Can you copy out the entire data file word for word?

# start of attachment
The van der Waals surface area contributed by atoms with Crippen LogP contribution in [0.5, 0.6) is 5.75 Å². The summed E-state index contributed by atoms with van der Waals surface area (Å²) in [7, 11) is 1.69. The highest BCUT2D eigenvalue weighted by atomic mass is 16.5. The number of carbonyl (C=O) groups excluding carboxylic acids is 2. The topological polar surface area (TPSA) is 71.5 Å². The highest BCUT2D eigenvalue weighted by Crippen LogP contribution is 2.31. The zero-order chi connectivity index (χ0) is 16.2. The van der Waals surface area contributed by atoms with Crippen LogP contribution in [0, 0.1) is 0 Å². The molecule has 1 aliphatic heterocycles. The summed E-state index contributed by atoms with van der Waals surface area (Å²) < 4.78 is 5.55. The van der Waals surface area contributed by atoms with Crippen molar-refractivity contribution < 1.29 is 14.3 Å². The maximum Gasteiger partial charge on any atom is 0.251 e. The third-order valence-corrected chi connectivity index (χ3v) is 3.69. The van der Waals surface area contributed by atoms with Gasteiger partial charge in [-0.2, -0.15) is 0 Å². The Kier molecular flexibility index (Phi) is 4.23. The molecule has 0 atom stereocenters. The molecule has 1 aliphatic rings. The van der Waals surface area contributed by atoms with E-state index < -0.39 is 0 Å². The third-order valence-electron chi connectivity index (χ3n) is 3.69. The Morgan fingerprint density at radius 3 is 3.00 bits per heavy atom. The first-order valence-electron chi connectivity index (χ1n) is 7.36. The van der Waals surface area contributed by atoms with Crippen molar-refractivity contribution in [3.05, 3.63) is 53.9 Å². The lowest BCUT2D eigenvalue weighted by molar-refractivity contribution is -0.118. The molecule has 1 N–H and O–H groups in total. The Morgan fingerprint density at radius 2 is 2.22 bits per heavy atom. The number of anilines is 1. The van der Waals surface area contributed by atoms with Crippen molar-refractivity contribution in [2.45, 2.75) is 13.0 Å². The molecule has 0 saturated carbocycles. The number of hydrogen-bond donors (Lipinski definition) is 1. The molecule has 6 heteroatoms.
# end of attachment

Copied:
The van der Waals surface area contributed by atoms with Crippen LogP contribution in [0.5, 0.6) is 5.75 Å². The summed E-state index contributed by atoms with van der Waals surface area (Å²) in [7, 11) is 1.69. The highest BCUT2D eigenvalue weighted by atomic mass is 16.5. The number of carbonyl (C=O) groups excluding carboxylic acids is 2. The topological polar surface area (TPSA) is 71.5 Å². The highest BCUT2D eigenvalue weighted by Crippen LogP contribution is 2.31. The zero-order chi connectivity index (χ0) is 16.2. The van der Waals surface area contributed by atoms with Crippen LogP contribution in [0, 0.1) is 0 Å². The molecule has 1 aliphatic heterocycles. The summed E-state index contributed by atoms with van der Waals surface area (Å²) < 4.78 is 5.55. The van der Waals surface area contributed by atoms with Crippen molar-refractivity contribution < 1.29 is 14.3 Å². The maximum Gasteiger partial charge on any atom is 0.251 e. The third-order valence-corrected chi connectivity index (χ3v) is 3.69. The van der Waals surface area contributed by atoms with Gasteiger partial charge in [-0.2, -0.15) is 0 Å². The Kier molecular flexibility index (Phi) is 4.23. The molecule has 0 atom stereocenters. The molecule has 1 aliphatic rings. The van der Waals surface area contributed by atoms with E-state index < -0.39 is 0 Å². The third-order valence-electron chi connectivity index (χ3n) is 3.69. The Morgan fingerprint density at radius 3 is 3.00 bits per heavy atom. The first-order valence-electron chi connectivity index (χ1n) is 7.36. The van der Waals surface area contributed by atoms with Crippen molar-refractivity contribution in [3.05, 3.63) is 53.9 Å². The lowest BCUT2D eigenvalue weighted by molar-refractivity contribution is -0.118. The molecule has 1 N–H and O–H groups in total. The Morgan fingerprint density at radius 2 is 2.22 bits per heavy atom. The number of anilines is 1. The van der Waals surface area contributed by atoms with Crippen molar-refractivity contribution in [2.45, 2.75) is 13.0 Å². The molecule has 0 saturated carbocycles. The number of hydrogen-bond donors (Lipinski definition) is 1. The molecule has 6 heteroatoms.